Technofarble is well-known as a computer and ham radio geek, spending his precious free time tinkering with electronic projects in his basement. He told the press that his first action will be to institute a mandatory testing policy for all FCC employees in professional positions.
“We’ll give them a very basic test that covers electromagnetics, communications and electronics. You can’t be making up regulations for something that you don’t understand, so we’ll insist on a basic level of technical knowledge for all FCC staff. This will be an easy test…the typical engineer or technician will be able to pass without studying but I expect about half of the lawyers to fail. Anyone that fails will be given 3 months to study and successfully retake the test, otherwise they will be terminated.”
Technofarble also indicated that anyone holding a valid Amateur Radio License would be given full credit for the required test.
Then I woke up.
73, Bob K0NR
I am a bit of a test equipment junkie….it has something to do with working in the electronic measurement business for most of my career. There are many great pieces of test equipment out there but every once in a while, one comes along that really captures the imagination. Over the weekend, I got my hands on the new FieldFox RF Analyzer from Agilent Technologies. This analyzer is a combination 2-port network analyzer, cable tester and spectrum analyzer in one compact package. Add in an external sensor and it measures RF power, too. [Disclosure: I am employed by Agilent.]
With a base price of $7600, this instrument is probably out of the price range of most radio amateurs. However, the RF engineers and technicians out there in the electronics industry will appreciate its measurement capability and value.
The first thing I did was connect it up to my vertical antenna used for 2 Meters and 70 centimeters. I was able to check a few things on the antenna system and monitor some signals. Funny thing, when I tuned to the 2 Meter ham band, I didn’t see any transmitters on the air <sigh>. So I switched over to the FM broadcast band and did a scan of 86 to 110 MHz. The spectral lines you see sticking up are the FM broadcast transmitters in my area.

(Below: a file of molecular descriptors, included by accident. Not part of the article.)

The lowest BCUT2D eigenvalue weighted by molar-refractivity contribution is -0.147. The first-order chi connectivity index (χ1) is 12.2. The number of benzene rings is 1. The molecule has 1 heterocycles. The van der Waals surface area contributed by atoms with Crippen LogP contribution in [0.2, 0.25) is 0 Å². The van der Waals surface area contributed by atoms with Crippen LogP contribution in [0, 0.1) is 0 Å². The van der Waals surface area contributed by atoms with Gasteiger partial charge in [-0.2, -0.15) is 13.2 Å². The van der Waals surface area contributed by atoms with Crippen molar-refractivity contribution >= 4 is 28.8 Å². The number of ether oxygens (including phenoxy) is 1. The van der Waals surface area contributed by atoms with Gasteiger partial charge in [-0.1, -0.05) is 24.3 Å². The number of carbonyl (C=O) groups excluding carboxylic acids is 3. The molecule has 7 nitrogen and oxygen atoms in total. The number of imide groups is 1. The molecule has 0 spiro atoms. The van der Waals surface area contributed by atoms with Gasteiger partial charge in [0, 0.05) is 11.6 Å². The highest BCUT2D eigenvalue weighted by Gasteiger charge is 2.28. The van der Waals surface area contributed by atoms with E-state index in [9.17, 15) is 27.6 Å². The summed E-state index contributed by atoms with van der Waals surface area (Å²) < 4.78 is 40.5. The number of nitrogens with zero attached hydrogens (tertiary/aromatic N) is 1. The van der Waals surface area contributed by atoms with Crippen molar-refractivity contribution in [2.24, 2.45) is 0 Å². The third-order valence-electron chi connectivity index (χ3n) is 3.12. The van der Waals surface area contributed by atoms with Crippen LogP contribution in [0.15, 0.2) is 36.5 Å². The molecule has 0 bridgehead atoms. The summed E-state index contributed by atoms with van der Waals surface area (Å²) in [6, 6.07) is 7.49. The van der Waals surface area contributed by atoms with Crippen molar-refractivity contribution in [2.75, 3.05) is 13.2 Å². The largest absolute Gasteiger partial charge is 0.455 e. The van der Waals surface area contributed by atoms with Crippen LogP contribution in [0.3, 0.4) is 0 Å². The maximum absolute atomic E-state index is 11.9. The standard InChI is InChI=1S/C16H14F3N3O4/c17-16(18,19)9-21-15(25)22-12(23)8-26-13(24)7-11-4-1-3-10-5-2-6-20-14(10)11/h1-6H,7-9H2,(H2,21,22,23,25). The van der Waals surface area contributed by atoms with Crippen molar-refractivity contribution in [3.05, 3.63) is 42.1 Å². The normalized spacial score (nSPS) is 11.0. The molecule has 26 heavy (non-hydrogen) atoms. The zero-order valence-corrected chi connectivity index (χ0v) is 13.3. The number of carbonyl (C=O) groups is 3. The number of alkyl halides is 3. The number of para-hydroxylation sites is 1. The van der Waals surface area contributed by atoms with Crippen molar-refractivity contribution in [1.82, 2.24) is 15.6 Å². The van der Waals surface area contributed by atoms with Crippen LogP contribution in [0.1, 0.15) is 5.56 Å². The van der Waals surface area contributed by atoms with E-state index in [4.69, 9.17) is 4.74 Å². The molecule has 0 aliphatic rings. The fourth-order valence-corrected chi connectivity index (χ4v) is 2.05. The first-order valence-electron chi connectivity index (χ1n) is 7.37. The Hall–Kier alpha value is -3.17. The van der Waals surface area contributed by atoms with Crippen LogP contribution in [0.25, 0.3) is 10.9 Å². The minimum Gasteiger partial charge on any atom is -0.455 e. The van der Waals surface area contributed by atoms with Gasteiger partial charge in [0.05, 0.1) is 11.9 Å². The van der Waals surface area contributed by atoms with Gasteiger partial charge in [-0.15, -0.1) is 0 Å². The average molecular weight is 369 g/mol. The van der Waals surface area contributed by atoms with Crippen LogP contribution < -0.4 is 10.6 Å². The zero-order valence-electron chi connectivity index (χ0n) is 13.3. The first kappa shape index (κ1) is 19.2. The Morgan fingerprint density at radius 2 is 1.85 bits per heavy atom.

Then I checked the VSWR of the antenna system (as seen looking through the end of the cable). The sweep below shows the VSWR of the antenna system versus frequency. The center of screen is 146 MHz and the marker is set at 146.52 MHz. The VSWR doesn’t quite stay under 2.0 over the entire band.
Then I switched to the Cable Tester mode and displayed Distance to Fault (DTF). The DTF display shows the return loss of the cable as a function of the distance along the cable. (The FieldFox analyzer can correct for the propagation velocity but I did not have this feature turned on. So the distance shown is in error by that amount.)
The bump in the middle of the display is about 60 feet down the line, which corresponds to where an inline surge supressor is installed. Apparently, there is a small “impedance bump” in the line at that point. At the right hand side of the display, around 110 feet is an impedance change due to the antenna. If I had a good 50 ohm load on the end of the cable, we would not see this blip. The DTF measurement is a broadband measurement so anything that is not a good 50 ohms across all frequencyes (such as a high Q antenna) shows up as an impedance blip.
These results are not bad but I expected the impedance of the antenna system to be better than this. If I can hang onto the analyzer for a few more days, I’ll be sure to investigate the antenna system more carefully. Nothing like having the right test equipment to make useful and accurate measurements.
73, Bob K0NR